Variables

Declaring Variables

A variable is a name (series of characters) that we give to a piece of information that we want to store inside of a computer.

For example, say my favorite number was 6.

If I wanted to store this number in the computer's memory to be retrieved at some later point, I might give it a name. In this case I'm going to call my variable favorite_number. Why that name? Because it's describes the kind of information that I'm going to store to it in a way that will help me identify it and use it appropriately later on.

favorite_number = 6

If I run the code cell above the variable favorite_number will be assigned the value six and will represent that value until it is assigned a different value.

Imagine you're moving to a new house. You put all of your shoes in a box and you write "SHOES" on the outside of the box in black marker. Why? -To help you remember what is stored inside of the box. Even though the box has the word written on it, the word doesn't refer to the box, it refers to what's inside of it. The box is just a container to hold the shoes until you're ready to take them out later. Same principle here -a variable holds a value until we're ready to do something with it and its name should reflect what's stored inside.

The print() statement

If I ever want to see what has been stored to a specific variable I can use the print() statement. To do this I will write the name of the variable inside of the parentheses, this will cause the variable's internal value to be printed out for me to see. This value is displayed just below the code cell in the cell's output section.

print(favorite_number)
6

Assigning a new value to a variable

Say I was getting tired of having 6 as my favorite number and wanted to change my favorite number to be 10. Yeah, 10 sounds pretty good.

I could do this in exactly the same way that I created the variable in the first place, by simply assigning the value 10 to the variable. This will override the original value and reassign the inner value of the variable to be 10 instead of 6.

favorite_number = 10
print(favorite_number)
10

Variable Naming Rules

It may have sounded earlier like you could give a variable any name you like, but that's not 100% true. There are a few rules that we have to follow when picking variable names.

  1. Variable names can only contain "alpha-numeric" characters and underscores. That means any value from A-z, 0-9, or _.

  2. Variable names are case sensitive so capitalization matters. Letters can be either upper or lower case.

  3. Variable names can't start with numbers only letters or underscores.

Lets make some illegal variable names and look at some of the error messages that the python interpreter gives us.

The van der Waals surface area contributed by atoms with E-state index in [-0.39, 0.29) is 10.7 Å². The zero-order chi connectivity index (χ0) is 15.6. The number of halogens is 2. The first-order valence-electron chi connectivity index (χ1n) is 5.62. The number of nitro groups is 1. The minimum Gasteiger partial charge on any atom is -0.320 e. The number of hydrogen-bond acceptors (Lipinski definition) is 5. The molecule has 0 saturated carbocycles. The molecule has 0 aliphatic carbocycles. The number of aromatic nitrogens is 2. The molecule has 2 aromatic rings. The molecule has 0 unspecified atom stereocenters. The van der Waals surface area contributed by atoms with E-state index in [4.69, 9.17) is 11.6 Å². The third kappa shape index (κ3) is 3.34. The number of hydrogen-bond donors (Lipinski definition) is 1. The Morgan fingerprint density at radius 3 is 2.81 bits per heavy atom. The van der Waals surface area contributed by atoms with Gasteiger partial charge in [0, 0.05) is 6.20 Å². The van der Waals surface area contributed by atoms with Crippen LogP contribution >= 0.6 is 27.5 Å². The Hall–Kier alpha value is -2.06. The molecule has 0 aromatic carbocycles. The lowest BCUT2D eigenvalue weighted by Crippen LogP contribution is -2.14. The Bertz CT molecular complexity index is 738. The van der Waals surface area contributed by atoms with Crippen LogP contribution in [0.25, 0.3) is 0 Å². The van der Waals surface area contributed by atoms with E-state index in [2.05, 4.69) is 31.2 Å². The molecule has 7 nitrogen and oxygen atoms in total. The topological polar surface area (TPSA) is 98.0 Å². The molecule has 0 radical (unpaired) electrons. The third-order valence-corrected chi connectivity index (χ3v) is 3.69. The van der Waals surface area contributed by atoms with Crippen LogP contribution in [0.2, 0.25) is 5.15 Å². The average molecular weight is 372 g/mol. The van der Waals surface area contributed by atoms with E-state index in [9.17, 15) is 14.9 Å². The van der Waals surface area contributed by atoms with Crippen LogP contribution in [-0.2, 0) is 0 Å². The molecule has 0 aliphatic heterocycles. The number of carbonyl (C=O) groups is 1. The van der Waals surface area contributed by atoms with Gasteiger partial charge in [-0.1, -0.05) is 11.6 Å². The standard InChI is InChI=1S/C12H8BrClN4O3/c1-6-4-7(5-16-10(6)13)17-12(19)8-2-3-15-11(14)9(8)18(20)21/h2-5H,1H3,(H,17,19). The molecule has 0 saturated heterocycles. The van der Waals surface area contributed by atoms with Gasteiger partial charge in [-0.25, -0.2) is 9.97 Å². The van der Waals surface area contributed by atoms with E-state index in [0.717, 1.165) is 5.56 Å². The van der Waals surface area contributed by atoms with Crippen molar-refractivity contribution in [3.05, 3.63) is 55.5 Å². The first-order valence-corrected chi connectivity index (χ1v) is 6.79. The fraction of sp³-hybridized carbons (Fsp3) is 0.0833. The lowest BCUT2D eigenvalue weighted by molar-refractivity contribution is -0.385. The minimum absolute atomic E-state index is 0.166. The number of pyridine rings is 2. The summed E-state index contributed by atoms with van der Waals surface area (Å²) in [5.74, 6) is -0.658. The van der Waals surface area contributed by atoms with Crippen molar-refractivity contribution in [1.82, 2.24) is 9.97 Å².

# Start a variable with a number (don't do this)
9_lives = 9
File "<ipython-input-18-53fdd53b1c37>", line 3
9_lives = 9
^
SyntaxError: invalid token
# Use a non-alpha-numeric character (don't do this)
my-age = 30
File "<ipython-input-22-75331fe3ea77>", line 3
my-age = 30
^
SyntaxError: can't assign to operator
# Use a non-alpha-numeric character (don't do this)
cats&dogs = 5
File "<ipython-input-23-6b1eac2d6fec>", line 2
cats&dogs = 5
^
SyntaxError: can't assign to operator

You'll see these error messages talking about "operators." An operator is a symbol that has specific functionality in Python. For example, the dash - is used as the subtraction operator, so it's confusing if something that is used to denote subtraction finds its way into a variable name. If it was allowed in variable names, then how would Python know if we meant to do subtraction or just have a dash in a variable name?

Variable Naming Conventions and Best Practices

Here are some recommendations for how to name your variables so that they're readable and useful. You don't necessarily have to follow these suggestions, but if you pick a convention from the beginning it will make your life easier.

These aren't just suggestions that I have made up they are part of a larger body of Python Programming Style conventions known more commonly as "PEP8" but PEP8 has a lot more to say about it than I do.

  1. Typically variable names should be lower-case with underscores to separate words.

  2. Very rarely should variable names be single letters or abbreviations unless their meaning is well established.

  3. You'll read more code than you write, so invest time in naming things well. Future you will thank you when you come back to old code that you have written months later.